UNA officials: Marijuana use on campus ‘concerning’

University crime logs indicate 20 cases of marijuana use or possession occurred on campus since January 2015.

Of the 20 marijuana related cases, 18 involved students in possession, and two involved students smoking marijuana.

“I’m not going to use the word ‘alarming,’ but I am concerned that there’s that much used on campus,” said Deputy Chief of Police Mark Parker.

He said marijuana use on campus has been consistent since he started working for UNA.

“After a student is caught on campus with the possession of marijuana, there will be determinations made on whether to charge that person criminally or allow the student conduct board to take care of the issue,” Parker said. “We do use the student conduct board quite a bit because we run into a lot of cases that are very small and that we feel like can be best handled through the student conduct board.”

Parker said the most common place officers catch students with the drug is around the residence halls.

In the residence halls, there is a no tolerance policy on drugs, said Director of Student Conduct Kim Greenway.

“Even if there is a seed or baggy that had marijuana in it, or a paraphernalia, you are generally, if found responsible for that, removed from the halls,” Greenway said.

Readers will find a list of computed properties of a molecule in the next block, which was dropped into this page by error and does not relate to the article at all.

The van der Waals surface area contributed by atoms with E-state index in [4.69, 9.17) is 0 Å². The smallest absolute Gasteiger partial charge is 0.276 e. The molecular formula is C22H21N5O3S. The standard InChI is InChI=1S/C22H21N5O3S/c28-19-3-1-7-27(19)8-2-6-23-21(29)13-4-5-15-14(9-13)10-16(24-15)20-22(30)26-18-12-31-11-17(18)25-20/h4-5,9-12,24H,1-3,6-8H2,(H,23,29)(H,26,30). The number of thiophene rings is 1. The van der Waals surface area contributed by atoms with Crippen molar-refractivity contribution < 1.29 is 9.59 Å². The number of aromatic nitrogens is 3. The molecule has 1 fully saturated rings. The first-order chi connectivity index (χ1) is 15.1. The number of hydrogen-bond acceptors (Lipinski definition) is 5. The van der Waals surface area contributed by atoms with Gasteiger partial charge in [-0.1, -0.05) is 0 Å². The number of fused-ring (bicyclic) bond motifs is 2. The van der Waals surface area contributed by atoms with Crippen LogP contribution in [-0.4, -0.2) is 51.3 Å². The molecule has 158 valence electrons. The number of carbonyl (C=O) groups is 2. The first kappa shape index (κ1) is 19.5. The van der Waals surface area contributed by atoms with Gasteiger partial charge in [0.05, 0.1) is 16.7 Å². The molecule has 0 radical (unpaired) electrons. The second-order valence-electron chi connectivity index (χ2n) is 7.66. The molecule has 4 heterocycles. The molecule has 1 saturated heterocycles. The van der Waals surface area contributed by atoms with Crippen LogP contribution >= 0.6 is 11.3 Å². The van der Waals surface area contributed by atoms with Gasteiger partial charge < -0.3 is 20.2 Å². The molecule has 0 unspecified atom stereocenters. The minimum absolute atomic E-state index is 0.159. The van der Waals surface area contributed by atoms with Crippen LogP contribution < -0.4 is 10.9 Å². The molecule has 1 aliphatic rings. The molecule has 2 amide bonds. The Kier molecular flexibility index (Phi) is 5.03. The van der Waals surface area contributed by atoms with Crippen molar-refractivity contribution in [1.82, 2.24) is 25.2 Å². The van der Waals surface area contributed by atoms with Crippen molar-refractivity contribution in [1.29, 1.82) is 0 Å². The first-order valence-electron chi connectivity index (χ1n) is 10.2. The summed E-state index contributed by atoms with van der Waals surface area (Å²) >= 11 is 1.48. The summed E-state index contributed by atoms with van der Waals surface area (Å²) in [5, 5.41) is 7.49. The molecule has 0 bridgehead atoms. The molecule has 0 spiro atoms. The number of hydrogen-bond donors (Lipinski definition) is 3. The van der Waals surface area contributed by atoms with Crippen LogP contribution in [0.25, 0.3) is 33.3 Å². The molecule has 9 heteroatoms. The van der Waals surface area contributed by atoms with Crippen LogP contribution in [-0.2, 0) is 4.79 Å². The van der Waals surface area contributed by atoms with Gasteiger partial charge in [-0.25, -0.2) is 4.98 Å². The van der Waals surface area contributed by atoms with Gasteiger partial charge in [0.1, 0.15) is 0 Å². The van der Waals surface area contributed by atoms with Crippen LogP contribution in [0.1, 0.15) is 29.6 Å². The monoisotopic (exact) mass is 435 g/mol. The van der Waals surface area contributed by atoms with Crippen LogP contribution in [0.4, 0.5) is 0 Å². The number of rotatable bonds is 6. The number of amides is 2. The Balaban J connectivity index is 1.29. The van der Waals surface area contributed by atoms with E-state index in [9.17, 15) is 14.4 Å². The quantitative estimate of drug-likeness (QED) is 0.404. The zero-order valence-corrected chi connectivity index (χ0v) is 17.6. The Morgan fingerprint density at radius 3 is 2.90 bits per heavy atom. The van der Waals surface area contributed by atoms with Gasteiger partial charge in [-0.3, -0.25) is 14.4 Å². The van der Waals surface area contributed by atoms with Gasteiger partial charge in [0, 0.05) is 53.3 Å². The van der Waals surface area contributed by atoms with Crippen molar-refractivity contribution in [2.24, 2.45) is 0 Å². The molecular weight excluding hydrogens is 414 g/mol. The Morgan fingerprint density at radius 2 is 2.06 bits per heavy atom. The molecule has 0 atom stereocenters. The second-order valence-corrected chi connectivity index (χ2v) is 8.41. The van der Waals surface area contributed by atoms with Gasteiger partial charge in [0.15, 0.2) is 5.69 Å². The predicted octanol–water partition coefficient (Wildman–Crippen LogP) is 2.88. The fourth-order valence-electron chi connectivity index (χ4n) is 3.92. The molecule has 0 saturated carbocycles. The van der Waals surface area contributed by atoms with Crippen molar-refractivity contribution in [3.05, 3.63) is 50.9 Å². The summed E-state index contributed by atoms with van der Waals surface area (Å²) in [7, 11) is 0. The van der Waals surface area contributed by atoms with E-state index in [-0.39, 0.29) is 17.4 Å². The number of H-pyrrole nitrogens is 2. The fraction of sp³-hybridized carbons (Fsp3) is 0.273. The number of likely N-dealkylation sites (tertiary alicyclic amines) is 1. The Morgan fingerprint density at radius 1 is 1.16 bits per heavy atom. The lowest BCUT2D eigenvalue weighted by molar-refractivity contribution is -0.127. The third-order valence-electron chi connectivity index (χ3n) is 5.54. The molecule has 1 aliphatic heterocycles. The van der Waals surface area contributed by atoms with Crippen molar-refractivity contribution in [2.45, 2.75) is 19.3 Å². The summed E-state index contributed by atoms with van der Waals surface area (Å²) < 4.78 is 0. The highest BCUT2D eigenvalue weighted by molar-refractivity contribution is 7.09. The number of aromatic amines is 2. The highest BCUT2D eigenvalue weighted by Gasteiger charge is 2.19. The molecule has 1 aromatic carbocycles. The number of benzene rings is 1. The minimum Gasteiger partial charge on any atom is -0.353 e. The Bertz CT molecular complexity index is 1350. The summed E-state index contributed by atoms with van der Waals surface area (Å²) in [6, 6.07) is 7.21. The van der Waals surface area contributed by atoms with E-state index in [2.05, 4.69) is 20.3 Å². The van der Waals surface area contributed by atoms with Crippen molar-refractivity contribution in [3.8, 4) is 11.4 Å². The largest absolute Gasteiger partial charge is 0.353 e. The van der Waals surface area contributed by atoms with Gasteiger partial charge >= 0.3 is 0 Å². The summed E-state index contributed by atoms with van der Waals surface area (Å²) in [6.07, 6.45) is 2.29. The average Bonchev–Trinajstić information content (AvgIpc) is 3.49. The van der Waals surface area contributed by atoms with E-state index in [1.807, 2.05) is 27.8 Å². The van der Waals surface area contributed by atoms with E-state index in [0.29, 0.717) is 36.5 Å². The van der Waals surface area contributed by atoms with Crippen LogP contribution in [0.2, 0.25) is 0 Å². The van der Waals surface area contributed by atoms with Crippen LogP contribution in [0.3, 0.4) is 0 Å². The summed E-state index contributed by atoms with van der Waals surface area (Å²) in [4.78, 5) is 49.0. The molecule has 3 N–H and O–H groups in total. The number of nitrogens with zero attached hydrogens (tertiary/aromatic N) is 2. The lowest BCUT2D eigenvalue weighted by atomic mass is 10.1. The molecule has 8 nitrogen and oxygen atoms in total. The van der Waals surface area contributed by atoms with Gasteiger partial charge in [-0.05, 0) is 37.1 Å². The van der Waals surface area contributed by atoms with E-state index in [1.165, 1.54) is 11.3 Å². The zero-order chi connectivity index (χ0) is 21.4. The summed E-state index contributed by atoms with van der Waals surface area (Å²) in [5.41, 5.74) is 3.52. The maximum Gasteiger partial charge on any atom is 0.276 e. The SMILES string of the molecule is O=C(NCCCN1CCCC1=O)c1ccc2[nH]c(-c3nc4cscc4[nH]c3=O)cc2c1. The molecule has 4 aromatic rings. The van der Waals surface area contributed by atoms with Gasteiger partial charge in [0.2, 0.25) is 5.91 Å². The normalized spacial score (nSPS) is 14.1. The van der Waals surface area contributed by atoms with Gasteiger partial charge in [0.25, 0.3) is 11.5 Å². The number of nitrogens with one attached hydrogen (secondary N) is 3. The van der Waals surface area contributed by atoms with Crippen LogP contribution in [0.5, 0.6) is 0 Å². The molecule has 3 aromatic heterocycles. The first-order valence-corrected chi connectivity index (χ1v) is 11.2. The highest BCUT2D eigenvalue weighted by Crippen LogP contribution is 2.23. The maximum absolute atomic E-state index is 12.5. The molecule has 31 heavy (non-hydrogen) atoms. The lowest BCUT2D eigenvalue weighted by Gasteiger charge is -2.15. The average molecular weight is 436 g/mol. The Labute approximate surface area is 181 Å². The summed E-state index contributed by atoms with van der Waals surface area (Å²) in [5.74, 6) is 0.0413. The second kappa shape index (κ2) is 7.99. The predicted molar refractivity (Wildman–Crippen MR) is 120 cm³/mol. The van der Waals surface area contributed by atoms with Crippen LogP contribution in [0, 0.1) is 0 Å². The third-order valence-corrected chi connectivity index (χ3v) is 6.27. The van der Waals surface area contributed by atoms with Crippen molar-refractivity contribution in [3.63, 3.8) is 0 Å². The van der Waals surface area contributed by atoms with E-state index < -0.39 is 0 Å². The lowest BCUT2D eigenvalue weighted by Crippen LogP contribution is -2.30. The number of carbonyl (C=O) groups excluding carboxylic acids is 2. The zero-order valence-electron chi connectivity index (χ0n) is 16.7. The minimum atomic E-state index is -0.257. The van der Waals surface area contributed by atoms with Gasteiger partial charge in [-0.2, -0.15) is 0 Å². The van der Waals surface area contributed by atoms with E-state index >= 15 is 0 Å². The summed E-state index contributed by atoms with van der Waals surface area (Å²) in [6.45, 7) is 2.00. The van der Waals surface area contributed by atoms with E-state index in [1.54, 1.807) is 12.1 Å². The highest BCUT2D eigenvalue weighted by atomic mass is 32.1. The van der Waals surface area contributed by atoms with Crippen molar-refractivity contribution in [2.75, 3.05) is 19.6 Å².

Parker said the police department follows the proper procedure for any type of search.

“We have to have probable cause and reasonable suspicion,” he said. “We have to follow proper court gear, guidelines and rulings from the Supreme Court, and all the way down, as to how we can approach a case like that.”

Parker said all of the officers undergo regular training and updates on search and seizure and are familiar with the policies that they can follow. However, officers cannot conduct every search due to legal rights.

“For example, if we walk up on a car and there is a strong smell of burnt marijuana coming out of the vehicle, than that’s (reasonable grounds for making a search),” Parker said. “However, the probable cause to search there may not lead us to everything we need to know about it. We may have to back up because of Fourth Amendment rules.”

The Fourth Amendment protects Americans from unreasonable searches unless there is probable cause for search.

Even though marijuana possession and usage are felony offenses, UNA deals with the offense from an educational standpoint, Greenway said.

Charged students must face the Student Conduct Board for discipline and education. The board is made of students, faculty and staff members, Greenway said.

“Our goal in it is to find out how we can educate that student to make better decisions in the future,” Greenway said.

Depending on the circumstances, rulings vary, she said.

“It depends on lot of things,” Greenway said. “It’s case-by-case, but we try to be consistent with sanctioning across the board. If they have a low level amount of marijuana, suspension is not our first option.”

She said often the board does research on state laws and how (drugs) affect students. The board also does an exercise where they ask the student where the student sees marijuana in his or her life five years from now.

“We want to educate that student,” Greenway said.

She does not support recreational use of marijuana, but believes in legalizing it for medical use, said senior Elana Rebholz.

“I think that medical marijuana should be legalized in all states for those with severe conditions where they are in pain every day, hospice patients or elderly folks,” Rebholz said.